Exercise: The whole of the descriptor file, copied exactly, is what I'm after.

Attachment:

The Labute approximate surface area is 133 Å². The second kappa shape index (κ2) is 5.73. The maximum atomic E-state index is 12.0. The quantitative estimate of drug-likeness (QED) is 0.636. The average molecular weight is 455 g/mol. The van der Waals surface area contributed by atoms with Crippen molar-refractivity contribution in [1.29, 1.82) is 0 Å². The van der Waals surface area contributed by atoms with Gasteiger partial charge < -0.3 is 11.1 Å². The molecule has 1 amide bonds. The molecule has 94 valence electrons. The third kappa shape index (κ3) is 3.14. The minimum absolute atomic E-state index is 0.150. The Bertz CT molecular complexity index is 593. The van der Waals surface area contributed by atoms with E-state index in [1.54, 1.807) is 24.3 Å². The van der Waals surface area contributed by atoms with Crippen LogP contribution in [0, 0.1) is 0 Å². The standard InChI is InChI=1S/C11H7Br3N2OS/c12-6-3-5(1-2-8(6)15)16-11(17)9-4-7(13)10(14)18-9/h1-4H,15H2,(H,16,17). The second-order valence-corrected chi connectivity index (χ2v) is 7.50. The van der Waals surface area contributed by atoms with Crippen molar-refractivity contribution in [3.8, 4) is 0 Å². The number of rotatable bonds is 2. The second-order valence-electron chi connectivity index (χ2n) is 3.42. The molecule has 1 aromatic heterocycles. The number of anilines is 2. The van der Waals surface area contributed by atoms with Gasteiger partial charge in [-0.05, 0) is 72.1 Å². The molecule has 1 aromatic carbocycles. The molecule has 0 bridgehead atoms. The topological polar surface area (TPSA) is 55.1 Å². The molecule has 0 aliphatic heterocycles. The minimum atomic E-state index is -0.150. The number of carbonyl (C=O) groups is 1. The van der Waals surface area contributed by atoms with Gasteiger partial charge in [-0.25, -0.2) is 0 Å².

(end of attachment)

The Labute approximate surface area is 133 Å². The second kappa shape index (κ2) is 5.73. The maximum atomic E-state index is 12.0. The quantitative estimate of drug-likeness (QED) is 0.636. The average molecular weight is 455 g/mol. The van der Waals surface area contributed by atoms with Crippen molar-refractivity contribution in [1.29, 1.82) is 0 Å². The van der Waals surface area contributed by atoms with Gasteiger partial charge < -0.3 is 11.1 Å². The molecule has 1 amide bonds. The molecule has 94 valence electrons. The third kappa shape index (κ3) is 3.14. The minimum absolute atomic E-state index is 0.150. The Bertz CT molecular complexity index is 593. The van der Waals surface area contributed by atoms with E-state index in [1.54, 1.807) is 24.3 Å². The van der Waals surface area contributed by atoms with Crippen LogP contribution in [0, 0.1) is 0 Å². The standard InChI is InChI=1S/C11H7Br3N2OS/c12-6-3-5(1-2-8(6)15)16-11(17)9-4-7(13)10(14)18-9/h1-4H,15H2,(H,16,17). The second-order valence-corrected chi connectivity index (χ2v) is 7.50. The van der Waals surface area contributed by atoms with Crippen molar-refractivity contribution in [3.8, 4) is 0 Å². The number of rotatable bonds is 2. The second-order valence-electron chi connectivity index (χ2n) is 3.42. The molecule has 1 aromatic heterocycles. The number of anilines is 2. The van der Waals surface area contributed by atoms with Gasteiger partial charge in [-0.05, 0) is 72.1 Å². The molecule has 1 aromatic carbocycles. The molecule has 0 bridgehead atoms. The topological polar surface area (TPSA) is 55.1 Å². The molecule has 0 aliphatic heterocycles. The minimum atomic E-state index is -0.150. The number of carbonyl (C=O) groups is 1. The van der Waals surface area contributed by atoms with Gasteiger partial charge in [-0.25, -0.2) is 0 Å².